Because I never got around to it, here are my thoughts on Christopher Nolan's epic conclusion to the critical and financial juggernaut, Batman trilogy. Ever since 2008's "The Dark Knight" anticipation has been high for not only a follow up, but a conclusion. It took 4 years, but was it worth the wait? The Dark Knight Rises was easily the most anticipated film of 2012, which is saying a lot considering its competition (The Hobbit, The Avengers, Prometheus, Skyfall, Breaking Dawn: Part 2, Django Unchained, The Lackluster Spiderman, Lincoln and Chasing Mavericks). Slowly we, as film goers, heard casting details, saw production stills, and read details about the plot. All seemed very promising at the time, but the question we all had on our minds was, would it live up to the expectations set by its predecessor? In all fairness, how could it? The Dark Knight changed the game, not just for comic book movies, but major blockbusters in general. Films are feeling the ripple from the Dark Knight, causing darker story lines, more grounded and realistic action set pieces and more sinister and less cartoony villains. Its evident in films and posters all the time. So the bar is set pretty high for this film, and it was nipping at the heels of 2012's other major summer release and main rival, "Marvel's The Avengers", which had the gift of surpassing expectations, we all knew that that film could have been a disaster, but this review is about The Dark Knight Rises, and was it worth the wait? This reviewer is divided on the question. I liked many aspects of it, but I felt because the bar was so high that Nolan felt he had to shoot for the moon, but ultimately overshot it. The opening was exciting, and that goes to say, that the action was very well executed and there were some genuinely haunting images when Gotham falls into chaos, but overall its very inconsistent as a story. The first act, in my opinion, contradicts the final act of The Dark Knight. Bruce stops being batman because his girlfriend died? That would be okay if there wasn't that epic speech (my favorite moment in the entire Batman franchise). The whole point is that Batman told Gordon that he is going to keep being Batman, because Gotham needs him, and he was going to martyr himself for the sake of Gotham, because he can take it, he is The Dark Knight. But he just stopped being Batman after the confrontation with two-face? That seems silly considering the way the previous film ended. So after that night, Gotham City, a city that was notorious for its high crime rate, just reverts to so little crime that Gordon is being forced to retire, despite all he did for the city. If anything, the city should propose Gordon to run for mayor. Without getting too far into spoiler territory, an incident with Selina Kyle forces Wayne into donning the batsuit which leads him into his confrontation with Ubu, or as he's known in the film, Bane. I personally thought that Catwoman was the best part of the film, even though she was never referred to as Catwoman. The chase out of the stock exchange was pretty satisfying, and I was thoroughly pleased seeing Batman kick ass again, but when he meets Bane, the tables are turned. I felt Bane was the best choice of villain, and I had been saying since day 1 that he needs to fight Bane. And boy did Bane beat the shit out of him. It was almost uncomfortable how devastating Batman got his ass handed to him. Despite that fact that I could only hear every other word that Bane said, I thought the performance was excellent. Because his face was covered for the whole film, he had to resort to body language, and Tom Hardy truly understood that. But the accent was questionable. What the fuck was it? Dutch? So while bane takes over Gotham, Batman is stuck in India in a prison where an inmate performs back alley surgery to fix his back by popping in a vertebrae like a dislocated shoulder and over the course of three months he trains to escape. And this is where the schlock begins. I have far too many questions regarding the third act for this to be a perfect movie, let alone a candidate for best picture. Batman has to make a jump from a stone in the wall of the prison to a higher stone so he can climb out. Now if he had made this jump in one shot, I would have bought that, he's fucking BATMAN!!!!!!! But since they have to add """""""""tension""""""""" (I put it in so many quotes because the tension was immediately dissolved because the rope that secured him would have snapped his back and there is now nothing at stake when you can keep recovering from broken backs), I was taken out of the film. So here are some more questions; When Bane seized Gotham, and it is overrun with terrorists, why is there an underground movement of cops running rampant and alive? When they clearly showed that nobody could get in or out of Gotham, how did Batman get back in? If they were just going to detonate the nuclear bomb, why did Bane and Thalia wait five months to do it? How did John Blake figure out that Wayne was Batman based on his smile? How did the cops with Billy clubs defeat the terrorists with the Kevlar ak AK-47s? And the questions go on for another seventy six lines. But that being said, I enjoyed the resolution and Wayne ending up with a good looking girl for once, because he deserved it. I mostly went into the cons of the film, but there were a lot of pros. The performances were good, save Marion Cotiliard in a particularly hammy performance and she very much gave away who her character was, all the action scenes were good, the cinematography from Wally Pfister was fantastic, and it was nice to see a worthwhile ending to a great story. Sure there were problems, but it was still a very good film. It didn't live up to expectations, and for me it was the most disappointing film of the year, but with a bar so high, how could it reach it? So I do ultimately recommend it, but there were far greater films that came out this summer. See it if you can, just don't expect another Dark Knight.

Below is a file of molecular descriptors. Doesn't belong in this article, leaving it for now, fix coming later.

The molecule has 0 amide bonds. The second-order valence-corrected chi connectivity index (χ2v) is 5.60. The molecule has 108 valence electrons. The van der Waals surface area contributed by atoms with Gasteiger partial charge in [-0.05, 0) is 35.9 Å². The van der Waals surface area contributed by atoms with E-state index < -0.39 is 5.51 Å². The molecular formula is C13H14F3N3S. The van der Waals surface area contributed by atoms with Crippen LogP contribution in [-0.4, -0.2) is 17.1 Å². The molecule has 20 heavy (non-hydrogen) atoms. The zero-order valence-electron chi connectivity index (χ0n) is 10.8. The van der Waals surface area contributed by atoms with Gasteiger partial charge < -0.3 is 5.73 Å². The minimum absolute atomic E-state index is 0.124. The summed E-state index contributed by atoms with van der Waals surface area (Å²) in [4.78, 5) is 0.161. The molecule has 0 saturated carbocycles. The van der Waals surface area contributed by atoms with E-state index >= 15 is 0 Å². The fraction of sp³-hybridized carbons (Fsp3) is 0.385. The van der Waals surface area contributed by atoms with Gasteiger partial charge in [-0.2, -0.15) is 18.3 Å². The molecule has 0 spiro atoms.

Oh, and John Blake being named Robin is fucking retarded